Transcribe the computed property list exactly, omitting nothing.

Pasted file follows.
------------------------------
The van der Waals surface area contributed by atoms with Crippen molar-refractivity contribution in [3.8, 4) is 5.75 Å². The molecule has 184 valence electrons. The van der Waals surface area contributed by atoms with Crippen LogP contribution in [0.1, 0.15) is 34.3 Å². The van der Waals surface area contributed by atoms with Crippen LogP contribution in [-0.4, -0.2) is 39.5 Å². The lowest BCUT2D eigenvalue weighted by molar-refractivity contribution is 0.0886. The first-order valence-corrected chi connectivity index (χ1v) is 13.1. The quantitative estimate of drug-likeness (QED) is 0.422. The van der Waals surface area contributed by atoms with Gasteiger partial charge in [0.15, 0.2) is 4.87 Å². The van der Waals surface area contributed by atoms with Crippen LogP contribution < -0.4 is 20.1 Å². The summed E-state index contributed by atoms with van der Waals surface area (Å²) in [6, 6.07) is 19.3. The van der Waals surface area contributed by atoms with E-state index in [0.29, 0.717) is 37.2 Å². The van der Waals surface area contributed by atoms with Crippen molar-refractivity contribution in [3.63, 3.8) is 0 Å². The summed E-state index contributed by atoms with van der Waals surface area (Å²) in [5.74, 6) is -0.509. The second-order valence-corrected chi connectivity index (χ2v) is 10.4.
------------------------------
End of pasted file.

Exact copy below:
The van der Waals surface area contributed by atoms with Crippen molar-refractivity contribution in [3.8, 4) is 5.75 Å². The molecule has 184 valence electrons. The van der Waals surface area contributed by atoms with Crippen LogP contribution in [0.1, 0.15) is 34.3 Å². The van der Waals surface area contributed by atoms with Crippen LogP contribution in [-0.4, -0.2) is 39.5 Å². The lowest BCUT2D eigenvalue weighted by molar-refractivity contribution is 0.0886. The first-order valence-corrected chi connectivity index (χ1v) is 13.1. The quantitative estimate of drug-likeness (QED) is 0.422. The van der Waals surface area contributed by atoms with Gasteiger partial charge in [0.15, 0.2) is 4.87 Å². The van der Waals surface area contributed by atoms with Crippen LogP contribution < -0.4 is 20.1 Å². The summed E-state index contributed by atoms with van der Waals surface area (Å²) in [6, 6.07) is 19.3. The van der Waals surface area contributed by atoms with E-state index in [0.29, 0.717) is 37.2 Å². The van der Waals surface area contributed by atoms with Crippen molar-refractivity contribution in [3.63, 3.8) is 0 Å². The summed E-state index contributed by atoms with van der Waals surface area (Å²) in [5.74, 6) is -0.509. The second-order valence-corrected chi connectivity index (χ2v) is 10.4.